Evelyn's Diary. 28 Apr 1696. The Venetian Ambassador made a stately entry with fifty footmen, many on horseback, four rich coaches, and a numerous train of gallants. More executions this week of the assassins. Oates (age 46) dedicated a most villainous, reviling book against King James (age 62), which he presumed to present to [his former son-in-law] King William (age 45), who could not but abhor it, speaking so infamously and untruly of his late beloved [his daughter] Queen's own father.

In 1698 David Colyear was born to David Colyear 1st Earl Portmore (age 42) and Catherine Sedley Countess Dorchester and Portmore (age 40). Given his mother was a recent mistress of King James II of England Scotland and Ireland (age 64) it is possible the father was King James II of England Scotland and Ireland (age 64).

In 1698 [his illegitimate son] James Fitzjames 1st Duke Berwick (age 27) and [his daughter-in-law] Anne Bulkeley Duchess Berwick were married. She by marriage Duchess Berwick. He the illegitmate son of King James II of England Scotland and Ireland (age 64) and Arabella Churchill (age 48).

In Oct 1699 [his son-in-law] James Annesley 3rd Earl Anglesey (age 25) and [his illegitimate daughter] Catherine Darnley Duchess Buckingham and Normandby (age 19) were married. She by marriage Countess Anglesey. She the illegitmate daughter of King James II of England Scotland and Ireland (age 65) and Catherine Sedley Countess Dorchester and Portmore (age 41). He the son of James Annesley 2nd Earl Anglesey and Elizabeth Manners Countess Anglesey (age 45).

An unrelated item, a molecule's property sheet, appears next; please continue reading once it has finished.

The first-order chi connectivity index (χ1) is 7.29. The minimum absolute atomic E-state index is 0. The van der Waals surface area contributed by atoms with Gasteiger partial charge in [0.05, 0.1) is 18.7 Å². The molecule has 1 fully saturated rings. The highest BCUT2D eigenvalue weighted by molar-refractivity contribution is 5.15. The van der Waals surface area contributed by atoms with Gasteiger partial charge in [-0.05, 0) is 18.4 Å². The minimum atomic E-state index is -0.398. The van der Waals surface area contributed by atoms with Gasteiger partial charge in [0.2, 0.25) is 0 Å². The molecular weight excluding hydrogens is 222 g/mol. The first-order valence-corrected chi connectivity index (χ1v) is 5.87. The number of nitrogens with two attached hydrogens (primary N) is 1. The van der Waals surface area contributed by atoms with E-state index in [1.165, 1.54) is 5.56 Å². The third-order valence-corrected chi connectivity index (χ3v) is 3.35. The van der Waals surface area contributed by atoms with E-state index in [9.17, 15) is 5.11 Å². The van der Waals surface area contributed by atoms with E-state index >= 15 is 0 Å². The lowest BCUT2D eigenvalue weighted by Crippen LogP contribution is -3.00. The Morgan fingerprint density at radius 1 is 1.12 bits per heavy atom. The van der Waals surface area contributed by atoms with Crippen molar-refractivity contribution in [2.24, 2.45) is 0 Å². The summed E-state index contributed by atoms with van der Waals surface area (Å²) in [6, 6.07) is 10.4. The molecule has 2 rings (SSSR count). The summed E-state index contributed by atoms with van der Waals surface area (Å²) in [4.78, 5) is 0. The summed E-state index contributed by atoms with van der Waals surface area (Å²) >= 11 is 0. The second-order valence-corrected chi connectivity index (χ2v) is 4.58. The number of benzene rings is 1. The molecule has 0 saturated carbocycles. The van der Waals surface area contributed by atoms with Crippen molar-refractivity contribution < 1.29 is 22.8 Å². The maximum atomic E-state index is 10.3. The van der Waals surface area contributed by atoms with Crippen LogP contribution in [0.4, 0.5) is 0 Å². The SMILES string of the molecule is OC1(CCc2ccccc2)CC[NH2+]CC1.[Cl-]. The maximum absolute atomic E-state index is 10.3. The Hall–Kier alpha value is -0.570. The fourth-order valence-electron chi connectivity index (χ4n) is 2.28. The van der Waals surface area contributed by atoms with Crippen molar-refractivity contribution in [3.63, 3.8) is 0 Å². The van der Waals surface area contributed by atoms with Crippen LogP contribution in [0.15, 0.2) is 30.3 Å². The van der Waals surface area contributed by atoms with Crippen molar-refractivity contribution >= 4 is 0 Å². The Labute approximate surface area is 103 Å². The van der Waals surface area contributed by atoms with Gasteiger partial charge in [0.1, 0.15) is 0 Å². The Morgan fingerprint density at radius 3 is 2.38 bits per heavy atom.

On 27 Aug 1700 Charles Colyear 2nd Earl Portmore was born to David Colyear 1st Earl Portmore (age 44) and Catherine Sedley Countess Dorchester and Portmore (age 42). Given his mother was a recent mistress of King James II of England Scotland and Ireland (age 66) it is possible the father was King James II of England Scotland and Ireland (age 66).

1701 Death of King James II

Evelyn's Diary. 02 Sep 1701. The death of King James (age 67), happening on the 15th of this month, N. S., after two or three days' indisposition, put an end to that unhappy Prince's troubles, after a short and unprosperous reign, indiscreetly attempting to bring in Popery, and make himself absolute, in imitation of the French, hurried on by the impatience of the Jesuits; which the nation would not endure.

On 16 Sep 1701 King James II of England Scotland and Ireland (age 67) died at Château de Saint-Germain-en-Laye, Saint-Germain-en-Laye, Yvelines. He was buried in the Church of the English Benedictines.

On 13 Apr 1703 David Colyear 1st Earl Portmore (age 47) was created 1st Earl Portmore. Possibly for having married the King's former mistress Catherine Sedley Countess Dorchester and Portmore (age 45). Catherine Sedley Countess Dorchester and Portmore (age 45) by marriage Countess Portmore.

Before 1707 Henry Bond 2nd Baronet accompanied King James II to France, for which he was attainted and his title and lands forfeited; they were restored in 1707.

On 07 May 1718 [his former wife] Mary of Modena Queen Consort England Scotland and Ireland (age 59) died.

Grammont. Miss Hamilton had much difficulty to suppress her laughter during this harangue: however, she told him, that she thought herself much honoured by his intentions towards her, and still more obliged to him for consulting her, before he made any overtures to her relations: "It will be time enough," said she, "to speak to them upon the subject at your return from the waters; for I do not think it is at all probable that they will dispose of me before that time, and in case they should be urgent in their solicitations, your nephew William will take care to acquaint you; therefore, you may set out whenever you think proper; but take care not to injure your health by returning too soon."